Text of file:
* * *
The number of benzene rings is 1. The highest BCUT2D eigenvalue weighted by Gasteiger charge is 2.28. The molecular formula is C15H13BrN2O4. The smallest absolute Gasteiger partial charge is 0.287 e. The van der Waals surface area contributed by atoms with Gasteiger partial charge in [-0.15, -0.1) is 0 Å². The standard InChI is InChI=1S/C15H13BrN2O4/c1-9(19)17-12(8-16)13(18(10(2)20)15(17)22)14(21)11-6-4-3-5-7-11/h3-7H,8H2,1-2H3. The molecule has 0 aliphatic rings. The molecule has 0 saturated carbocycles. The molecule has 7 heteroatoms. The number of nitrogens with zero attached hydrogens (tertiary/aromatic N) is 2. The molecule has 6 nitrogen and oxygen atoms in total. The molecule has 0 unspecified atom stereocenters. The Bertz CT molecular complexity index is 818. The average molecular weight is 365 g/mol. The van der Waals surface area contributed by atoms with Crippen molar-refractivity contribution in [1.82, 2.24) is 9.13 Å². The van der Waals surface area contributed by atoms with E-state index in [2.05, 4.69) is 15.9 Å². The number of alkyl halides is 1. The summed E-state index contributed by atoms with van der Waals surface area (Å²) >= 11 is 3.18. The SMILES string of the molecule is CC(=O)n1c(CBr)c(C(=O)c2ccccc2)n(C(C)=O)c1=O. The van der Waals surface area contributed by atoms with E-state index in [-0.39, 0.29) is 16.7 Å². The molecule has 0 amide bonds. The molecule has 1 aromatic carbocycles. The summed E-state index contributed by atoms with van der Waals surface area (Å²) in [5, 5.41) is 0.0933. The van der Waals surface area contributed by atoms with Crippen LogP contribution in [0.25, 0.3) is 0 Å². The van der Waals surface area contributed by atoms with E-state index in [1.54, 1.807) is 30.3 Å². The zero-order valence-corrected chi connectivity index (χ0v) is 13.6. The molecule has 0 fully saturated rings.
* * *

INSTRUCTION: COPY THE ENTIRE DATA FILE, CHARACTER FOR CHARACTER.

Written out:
The number of benzene rings is 1. The highest BCUT2D eigenvalue weighted by Gasteiger charge is 2.28. The molecular formula is C15H13BrN2O4. The smallest absolute Gasteiger partial charge is 0.287 e. The van der Waals surface area contributed by atoms with Gasteiger partial charge in [-0.15, -0.1) is 0 Å². The standard InChI is InChI=1S/C15H13BrN2O4/c1-9(19)17-12(8-16)13(18(10(2)20)15(17)22)14(21)11-6-4-3-5-7-11/h3-7H,8H2,1-2H3. The molecule has 0 aliphatic rings. The molecule has 0 saturated carbocycles. The molecule has 7 heteroatoms. The number of nitrogens with zero attached hydrogens (tertiary/aromatic N) is 2. The molecule has 6 nitrogen and oxygen atoms in total. The molecule has 0 unspecified atom stereocenters. The Bertz CT molecular complexity index is 818. The average molecular weight is 365 g/mol. The van der Waals surface area contributed by atoms with Crippen molar-refractivity contribution in [1.82, 2.24) is 9.13 Å². The van der Waals surface area contributed by atoms with E-state index in [2.05, 4.69) is 15.9 Å². The number of alkyl halides is 1. The summed E-state index contributed by atoms with van der Waals surface area (Å²) >= 11 is 3.18. The SMILES string of the molecule is CC(=O)n1c(CBr)c(C(=O)c2ccccc2)n(C(C)=O)c1=O. The van der Waals surface area contributed by atoms with E-state index in [-0.39, 0.29) is 16.7 Å². The molecule has 0 amide bonds. The molecule has 1 aromatic carbocycles. The summed E-state index contributed by atoms with van der Waals surface area (Å²) in [5, 5.41) is 0.0933. The van der Waals surface area contributed by atoms with Crippen LogP contribution in [0.25, 0.3) is 0 Å². The van der Waals surface area contributed by atoms with E-state index in [1.54, 1.807) is 30.3 Å². The zero-order valence-corrected chi connectivity index (χ0v) is 13.6. The molecule has 0 fully saturated rings.